Still, says Copps, the two anonymous New Democrats could take an initial step towards changing attitudes towards sexual harassment by lodging formal complaints about what happened.
    "They have enough power in their own voices to be open and that's how you change it," Copps said in an interview Monday.
    "It's not as though this is an employee who's at risk of being fired or demoted."
    That said, Copps stopped short of directly encouraging the pair to speak out.
    "I think it's their decision.... I've already made a comment about Jian Ghomeshi without having all the facts and I don't want to repeat that."

    Copps initially defended Ghomeshi's right to due process after the CBC radio star was fired for alleged sexual violence towards women. As many as nine women have subsequently come forward with allegations, including three who've formally complained to police.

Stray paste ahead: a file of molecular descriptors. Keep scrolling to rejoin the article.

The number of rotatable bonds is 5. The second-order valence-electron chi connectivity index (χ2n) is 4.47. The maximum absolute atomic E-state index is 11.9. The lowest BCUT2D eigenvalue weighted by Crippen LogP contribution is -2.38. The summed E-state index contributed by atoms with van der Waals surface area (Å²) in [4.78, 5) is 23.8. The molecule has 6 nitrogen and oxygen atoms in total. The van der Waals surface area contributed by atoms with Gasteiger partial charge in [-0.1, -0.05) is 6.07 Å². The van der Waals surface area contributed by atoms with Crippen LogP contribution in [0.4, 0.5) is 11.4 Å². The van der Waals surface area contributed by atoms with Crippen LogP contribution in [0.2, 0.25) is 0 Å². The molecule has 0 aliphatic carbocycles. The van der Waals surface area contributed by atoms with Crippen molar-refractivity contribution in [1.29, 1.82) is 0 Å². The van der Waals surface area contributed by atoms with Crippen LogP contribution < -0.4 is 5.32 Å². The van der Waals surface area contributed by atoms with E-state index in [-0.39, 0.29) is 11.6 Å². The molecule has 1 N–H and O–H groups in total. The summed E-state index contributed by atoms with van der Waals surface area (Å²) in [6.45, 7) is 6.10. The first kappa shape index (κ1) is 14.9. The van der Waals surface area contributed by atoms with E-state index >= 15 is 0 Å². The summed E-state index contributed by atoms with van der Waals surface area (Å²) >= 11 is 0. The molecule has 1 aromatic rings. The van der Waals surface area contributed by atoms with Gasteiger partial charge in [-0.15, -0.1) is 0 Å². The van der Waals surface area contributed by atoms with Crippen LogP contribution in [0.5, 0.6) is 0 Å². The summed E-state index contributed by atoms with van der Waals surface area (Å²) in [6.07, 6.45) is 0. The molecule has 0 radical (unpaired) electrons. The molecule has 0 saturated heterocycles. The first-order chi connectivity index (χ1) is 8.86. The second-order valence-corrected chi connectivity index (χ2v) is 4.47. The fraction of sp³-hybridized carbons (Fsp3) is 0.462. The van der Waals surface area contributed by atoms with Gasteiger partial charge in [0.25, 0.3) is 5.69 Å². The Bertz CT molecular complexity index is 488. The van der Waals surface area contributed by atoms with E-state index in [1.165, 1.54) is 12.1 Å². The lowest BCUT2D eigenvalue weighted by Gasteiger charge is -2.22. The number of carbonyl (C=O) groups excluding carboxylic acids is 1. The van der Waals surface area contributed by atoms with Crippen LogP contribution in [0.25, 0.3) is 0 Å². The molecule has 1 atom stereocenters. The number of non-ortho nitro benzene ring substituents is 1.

In the midst of the Ghomeshi scandal, Liberal Leader Justin Trudeau last week suspended Massimo Pacetti and Scott Andrews from his caucus after a female New Democrat directly complained to him about "serious personal misconduct" experienced by herself and another NDP MP.New Democrats have subsequently lashed out at Trudeau for "revictimizing" the women, although he was careful not to identify their names, gender or party affiliation. NDP Leader Tom Mulcair has said he knew about the incidents but did not pursue them at the request of the women, who didn't want the matter made public.